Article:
“You need to wake up because I can’t do this without you.”
Dmitri Razumihin was sitting in front of the couch where his best friend, Rodion Raskolnikov, had been fading in and out of consciousness for days. Days. Razumihin has spent days at this idiot’s side, waiting for him to open his bleary eyes and mutter something about a damn sock and complain a little bit and get paranoid and pass out again. Dmitri’s head sank and rested on the cushions of the ancient couch.
But when he looked up, Raskolnikov’s handsome features were still pulled together in a nightmare. He’d been like this for too long. Everyone gets sick, but no one gets deliriously, feverishly, out-of-your-mind, fainting-spells-for-half-a-week sick. Raskolnikov’s restless sleeping and frantic chattering was weighing on Razumihin’s mind. He has to get better, right? He can’t just stay this way, right? He’s gonna get better, right? He has to.
What was Razumihin going to do without his best friend? He’d only just figured out he loved him.
'You’re not supposed to. It isn’t right, at all, in the slightest, it just isn’t done. There has to be something wrong with you. You aren’t supposed to fall for other men. Maybe you’re getting sick, too. Maybe you aren’t feeling what you think you are,' Razumihin’s mind would lie to him. 'It’s not real. It had better not be.' He was completely aware of what could happen to him for this. It wasn’t right. It was also something he couldn’t help. And watching helplessly as the man he felt that forbidden, dangerous love for never showed signs of healing despite his efforts was breaking his heart.
“Rodya, come on…” Razumihin whispered, pleading with Raskolnikov as he reached out to stroke the unconscious man’s jet-black hair. Razumihin sighed. Raskolnikov would be beautiful asleep, if he weren’t always harassed by his dreams. So often during the nights and days he was out he’d twitch, shudder, his dark eyes shut and his eyebrows drawn together, mumbling of a ghost named Alyona. Razumihin would cover him with a blanket and whisper comforting words, knowing full well he couldn’t really hear him, yet feeling a little accomplished when Raskolnikov stopped stirring. Razumihin yawned. Caring for someone sick was tiring, especially if that someone was Raskolnikov.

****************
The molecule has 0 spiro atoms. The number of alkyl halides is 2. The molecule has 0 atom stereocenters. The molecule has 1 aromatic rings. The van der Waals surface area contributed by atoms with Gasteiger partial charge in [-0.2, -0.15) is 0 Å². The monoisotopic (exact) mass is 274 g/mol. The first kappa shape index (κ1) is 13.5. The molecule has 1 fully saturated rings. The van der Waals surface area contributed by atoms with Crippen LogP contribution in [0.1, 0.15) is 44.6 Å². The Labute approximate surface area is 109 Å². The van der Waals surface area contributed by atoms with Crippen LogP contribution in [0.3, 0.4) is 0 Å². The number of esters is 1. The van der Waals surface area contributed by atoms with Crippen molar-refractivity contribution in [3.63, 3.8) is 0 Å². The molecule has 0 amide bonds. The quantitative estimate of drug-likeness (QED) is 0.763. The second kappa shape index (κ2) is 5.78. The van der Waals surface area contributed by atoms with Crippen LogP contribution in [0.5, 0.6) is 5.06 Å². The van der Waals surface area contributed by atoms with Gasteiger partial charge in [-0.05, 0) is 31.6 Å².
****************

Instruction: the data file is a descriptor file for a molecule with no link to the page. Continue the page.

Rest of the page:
He woke up with his body still leaning on that same couch, head on the beaten cushions, but Raskolnikov was gone. Razumihin’s hazel eyes shot open and he immediately forgot his drowsiness, overcome by panic. No, no no no, this is bad, very, very bad. That idiot! He could be anywhere on the streets, wandering and talking to himself as usual. But as Razumihin stood to panic easier, his back bumped into something, and turned to see Raskolnikov glaring up at him. Razumihin sighed.
"Ah, Rodya! Awake, I see.”
“Why…are you in my flat.”
'Wow, so he really doesn’t remember anything. Well, if he’s being cold, he’s feeling more like himself', Razumihin thought.
“You’ve been sick for a long time, my friend. Come, sit down, please, you look weary.”
“That doesn’t…really explain why you’re in…in my flat,” Raskolnikov said, and Razumihin noticed for the first time just how dark the circles under his eyes were.
“I’ve been watching over you.–Taking care of you, I mean,” Razumihin caught himself.
“…Right…That’s…very kind. I suppose…I should thank you,” Raskolnikov said, looking through Razumihin in a distracted manner. He seemed spacey and confused.
“Rodya, please, come sit first,” Razumihin said, concerned. “You’ve been blacking out a lot lately, I’m worried you’re still light-headed.”
“I’m…fine,” Raskolnikov insisted, in the way all people that aren’t fine do. “Just tired. And… surprised to see you. Thought… you might…No, I don’t deserve this…”
“Don’t deserve it? Of course you do! Don’t you understand? I’m here because I care about you.”
“No… please, you have to leave… I don’t deserve this…I don’t need this, you have to leave,” Raskolnikov rambled. Razumihin couldn’t help but feel hurt.
“I can’t leave you while you’re still ill, Rodya, It’s–Rodya!”
Raskolnikov stumbled and had started to fall, Razumihin barely managing to catch him before he collapsed.
“No..I’m fine,” Raskolnikov tried as Razumihin guided him back to the couch.
“No, you’re not fine. Lie down,” he said stubbornly and put Raskolnikov down, propping his head up against the arm of the couch, sitting in front of it as he had spent the last several days doing. Raskolnikov turned towards him.
“You… shouldn’t be taking care… of me. I don’t deserve this,” Raskolnikov muttered, half asleep.
“You do deserve this. You have a lot of people that love you.” 'Some in ways they shouldn’t', Razumihin thought.
“Dmitri…” Raskolnikov whispered, reaching out to him with his hand.
“Yes? What is it, what do you need?” Razumihin asked, worried. Raskolnikov gently put his hand at the back of Razumihin’s head and slowly directed him closer, just barely kissing the corner of his mouth as his eyes slipped closed again and he fell back asleep.
“…Ah. Well…..I will take that for a ‘thank you,’” Razumihin said to his blissfully dozing friend, and watched over him the rest of the night, noticing he didn’t have a single nightmare.